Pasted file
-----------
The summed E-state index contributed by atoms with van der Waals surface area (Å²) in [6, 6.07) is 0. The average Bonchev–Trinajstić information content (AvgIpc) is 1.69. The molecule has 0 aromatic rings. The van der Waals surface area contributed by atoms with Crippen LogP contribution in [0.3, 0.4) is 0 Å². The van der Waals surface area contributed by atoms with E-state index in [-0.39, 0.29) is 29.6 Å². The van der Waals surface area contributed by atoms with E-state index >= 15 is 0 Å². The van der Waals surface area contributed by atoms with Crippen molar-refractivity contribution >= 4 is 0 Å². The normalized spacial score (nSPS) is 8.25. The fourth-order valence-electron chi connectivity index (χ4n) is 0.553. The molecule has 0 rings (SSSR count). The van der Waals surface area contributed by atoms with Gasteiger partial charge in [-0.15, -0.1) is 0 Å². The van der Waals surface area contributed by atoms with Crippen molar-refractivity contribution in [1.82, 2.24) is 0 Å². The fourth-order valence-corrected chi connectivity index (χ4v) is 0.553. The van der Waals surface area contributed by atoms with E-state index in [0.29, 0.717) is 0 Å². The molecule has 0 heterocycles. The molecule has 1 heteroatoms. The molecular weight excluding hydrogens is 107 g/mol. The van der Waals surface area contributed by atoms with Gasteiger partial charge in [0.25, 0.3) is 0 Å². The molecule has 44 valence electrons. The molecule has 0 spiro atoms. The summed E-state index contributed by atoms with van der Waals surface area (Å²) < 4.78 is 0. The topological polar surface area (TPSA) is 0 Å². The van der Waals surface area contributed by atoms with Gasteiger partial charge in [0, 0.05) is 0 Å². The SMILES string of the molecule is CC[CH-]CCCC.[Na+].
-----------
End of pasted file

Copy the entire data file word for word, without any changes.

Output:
The summed E-state index contributed by atoms with van der Waals surface area (Å²) in [6, 6.07) is 0. The average Bonchev–Trinajstić information content (AvgIpc) is 1.69. The molecule has 0 aromatic rings. The van der Waals surface area contributed by atoms with Crippen LogP contribution in [0.3, 0.4) is 0 Å². The van der Waals surface area contributed by atoms with E-state index in [-0.39, 0.29) is 29.6 Å². The van der Waals surface area contributed by atoms with E-state index >= 15 is 0 Å². The van der Waals surface area contributed by atoms with Crippen molar-refractivity contribution >= 4 is 0 Å². The normalized spacial score (nSPS) is 8.25. The fourth-order valence-electron chi connectivity index (χ4n) is 0.553. The molecule has 0 rings (SSSR count). The van der Waals surface area contributed by atoms with Gasteiger partial charge in [-0.15, -0.1) is 0 Å². The van der Waals surface area contributed by atoms with Crippen molar-refractivity contribution in [1.82, 2.24) is 0 Å². The fourth-order valence-corrected chi connectivity index (χ4v) is 0.553. The van der Waals surface area contributed by atoms with E-state index in [0.29, 0.717) is 0 Å². The molecule has 0 heterocycles. The molecule has 1 heteroatoms. The molecular weight excluding hydrogens is 107 g/mol. The van der Waals surface area contributed by atoms with Gasteiger partial charge in [0.25, 0.3) is 0 Å². The molecule has 44 valence electrons. The molecule has 0 spiro atoms. The summed E-state index contributed by atoms with van der Waals surface area (Å²) < 4.78 is 0. The topological polar surface area (TPSA) is 0 Å². The van der Waals surface area contributed by atoms with Gasteiger partial charge in [0, 0.05) is 0 Å². The SMILES string of the molecule is CC[CH-]CCCC.[Na+].